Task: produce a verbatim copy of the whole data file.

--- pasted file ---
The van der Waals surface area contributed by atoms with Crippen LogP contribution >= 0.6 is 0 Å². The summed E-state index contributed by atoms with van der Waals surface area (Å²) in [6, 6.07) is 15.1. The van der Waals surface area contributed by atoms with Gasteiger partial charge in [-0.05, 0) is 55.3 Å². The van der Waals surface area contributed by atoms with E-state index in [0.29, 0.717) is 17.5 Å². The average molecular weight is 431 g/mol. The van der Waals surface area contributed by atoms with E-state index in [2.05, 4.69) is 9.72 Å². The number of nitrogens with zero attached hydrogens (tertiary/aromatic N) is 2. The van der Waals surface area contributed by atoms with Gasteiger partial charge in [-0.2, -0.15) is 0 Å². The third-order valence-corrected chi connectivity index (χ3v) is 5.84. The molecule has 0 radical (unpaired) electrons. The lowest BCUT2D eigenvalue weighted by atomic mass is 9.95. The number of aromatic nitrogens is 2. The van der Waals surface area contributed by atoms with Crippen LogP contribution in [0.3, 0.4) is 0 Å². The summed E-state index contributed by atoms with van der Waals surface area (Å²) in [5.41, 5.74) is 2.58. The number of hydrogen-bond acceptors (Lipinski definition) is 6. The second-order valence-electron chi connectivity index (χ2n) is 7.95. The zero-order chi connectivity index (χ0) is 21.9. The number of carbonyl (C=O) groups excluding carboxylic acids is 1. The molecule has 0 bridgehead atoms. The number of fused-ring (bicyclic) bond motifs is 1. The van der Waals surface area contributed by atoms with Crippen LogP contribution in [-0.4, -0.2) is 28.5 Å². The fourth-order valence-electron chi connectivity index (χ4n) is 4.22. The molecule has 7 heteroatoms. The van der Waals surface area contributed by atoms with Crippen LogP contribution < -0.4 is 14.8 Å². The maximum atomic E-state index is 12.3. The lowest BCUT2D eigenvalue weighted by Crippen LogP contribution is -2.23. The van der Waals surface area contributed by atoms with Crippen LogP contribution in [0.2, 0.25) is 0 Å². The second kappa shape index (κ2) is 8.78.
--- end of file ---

The van der Waals surface area contributed by atoms with Crippen LogP contribution >= 0.6 is 0 Å². The summed E-state index contributed by atoms with van der Waals surface area (Å²) in [6, 6.07) is 15.1. The van der Waals surface area contributed by atoms with Gasteiger partial charge in [-0.05, 0) is 55.3 Å². The van der Waals surface area contributed by atoms with E-state index in [0.29, 0.717) is 17.5 Å². The average molecular weight is 431 g/mol. The van der Waals surface area contributed by atoms with E-state index in [2.05, 4.69) is 9.72 Å². The number of nitrogens with zero attached hydrogens (tertiary/aromatic N) is 2. The van der Waals surface area contributed by atoms with Gasteiger partial charge in [-0.2, -0.15) is 0 Å². The third-order valence-corrected chi connectivity index (χ3v) is 5.84. The molecule has 0 radical (unpaired) electrons. The lowest BCUT2D eigenvalue weighted by atomic mass is 9.95. The number of aromatic nitrogens is 2. The van der Waals surface area contributed by atoms with Crippen LogP contribution in [0.3, 0.4) is 0 Å². The summed E-state index contributed by atoms with van der Waals surface area (Å²) in [5.41, 5.74) is 2.58. The number of hydrogen-bond acceptors (Lipinski definition) is 6. The second-order valence-electron chi connectivity index (χ2n) is 7.95. The zero-order chi connectivity index (χ0) is 21.9. The number of carbonyl (C=O) groups excluding carboxylic acids is 1. The molecule has 0 bridgehead atoms. The number of fused-ring (bicyclic) bond motifs is 1. The van der Waals surface area contributed by atoms with Crippen LogP contribution in [-0.4, -0.2) is 28.5 Å². The fourth-order valence-electron chi connectivity index (χ4n) is 4.22. The molecule has 7 heteroatoms. The van der Waals surface area contributed by atoms with Crippen LogP contribution < -0.4 is 14.8 Å². The maximum atomic E-state index is 12.3. The lowest BCUT2D eigenvalue weighted by Crippen LogP contribution is -2.23. The van der Waals surface area contributed by atoms with Crippen LogP contribution in [0.2, 0.25) is 0 Å². The second kappa shape index (κ2) is 8.78.